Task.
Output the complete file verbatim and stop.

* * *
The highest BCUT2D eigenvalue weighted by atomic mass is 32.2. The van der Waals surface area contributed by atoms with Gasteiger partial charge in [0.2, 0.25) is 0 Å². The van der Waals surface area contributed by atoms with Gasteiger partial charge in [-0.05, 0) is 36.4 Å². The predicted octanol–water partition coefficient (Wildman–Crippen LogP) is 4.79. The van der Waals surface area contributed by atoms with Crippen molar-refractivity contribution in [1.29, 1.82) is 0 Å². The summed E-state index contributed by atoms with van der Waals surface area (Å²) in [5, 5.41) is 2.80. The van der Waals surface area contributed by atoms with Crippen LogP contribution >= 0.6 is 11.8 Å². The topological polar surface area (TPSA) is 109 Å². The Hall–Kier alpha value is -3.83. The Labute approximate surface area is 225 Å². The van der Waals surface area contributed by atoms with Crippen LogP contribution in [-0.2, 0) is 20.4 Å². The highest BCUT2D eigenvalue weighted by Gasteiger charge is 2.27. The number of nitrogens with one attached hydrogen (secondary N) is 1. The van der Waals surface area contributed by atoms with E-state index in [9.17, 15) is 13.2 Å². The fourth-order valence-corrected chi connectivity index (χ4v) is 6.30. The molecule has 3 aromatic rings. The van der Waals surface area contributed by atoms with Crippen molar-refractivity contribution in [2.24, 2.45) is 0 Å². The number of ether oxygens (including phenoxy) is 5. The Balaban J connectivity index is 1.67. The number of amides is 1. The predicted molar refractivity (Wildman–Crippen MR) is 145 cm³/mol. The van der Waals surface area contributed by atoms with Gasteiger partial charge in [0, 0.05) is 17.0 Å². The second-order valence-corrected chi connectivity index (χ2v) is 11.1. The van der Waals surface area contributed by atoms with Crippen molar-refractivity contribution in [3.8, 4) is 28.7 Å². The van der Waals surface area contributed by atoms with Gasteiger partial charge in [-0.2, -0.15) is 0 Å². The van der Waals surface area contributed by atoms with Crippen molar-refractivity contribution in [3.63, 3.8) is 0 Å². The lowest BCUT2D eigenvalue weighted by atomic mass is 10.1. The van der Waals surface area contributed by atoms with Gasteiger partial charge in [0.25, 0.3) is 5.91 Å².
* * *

The highest BCUT2D eigenvalue weighted by atomic mass is 32.2. The van der Waals surface area contributed by atoms with Gasteiger partial charge in [0.2, 0.25) is 0 Å². The van der Waals surface area contributed by atoms with Gasteiger partial charge in [-0.05, 0) is 36.4 Å². The predicted octanol–water partition coefficient (Wildman–Crippen LogP) is 4.79. The van der Waals surface area contributed by atoms with Crippen molar-refractivity contribution in [1.29, 1.82) is 0 Å². The summed E-state index contributed by atoms with van der Waals surface area (Å²) in [5, 5.41) is 2.80. The van der Waals surface area contributed by atoms with Crippen LogP contribution >= 0.6 is 11.8 Å². The topological polar surface area (TPSA) is 109 Å². The Hall–Kier alpha value is -3.83. The Labute approximate surface area is 225 Å². The van der Waals surface area contributed by atoms with Crippen LogP contribution in [-0.2, 0) is 20.4 Å². The highest BCUT2D eigenvalue weighted by Gasteiger charge is 2.27. The number of nitrogens with one attached hydrogen (secondary N) is 1. The van der Waals surface area contributed by atoms with E-state index in [9.17, 15) is 13.2 Å². The fourth-order valence-corrected chi connectivity index (χ4v) is 6.30. The molecule has 3 aromatic rings. The van der Waals surface area contributed by atoms with Crippen molar-refractivity contribution in [2.24, 2.45) is 0 Å². The number of ether oxygens (including phenoxy) is 5. The Balaban J connectivity index is 1.67. The number of amides is 1. The predicted molar refractivity (Wildman–Crippen MR) is 145 cm³/mol. The van der Waals surface area contributed by atoms with Gasteiger partial charge in [0, 0.05) is 17.0 Å². The second-order valence-corrected chi connectivity index (χ2v) is 11.1. The van der Waals surface area contributed by atoms with Crippen molar-refractivity contribution in [3.8, 4) is 28.7 Å². The van der Waals surface area contributed by atoms with Gasteiger partial charge in [-0.2, -0.15) is 0 Å². The van der Waals surface area contributed by atoms with Crippen molar-refractivity contribution in [3.63, 3.8) is 0 Å². The lowest BCUT2D eigenvalue weighted by atomic mass is 10.1. The van der Waals surface area contributed by atoms with Gasteiger partial charge in [0.25, 0.3) is 5.91 Å².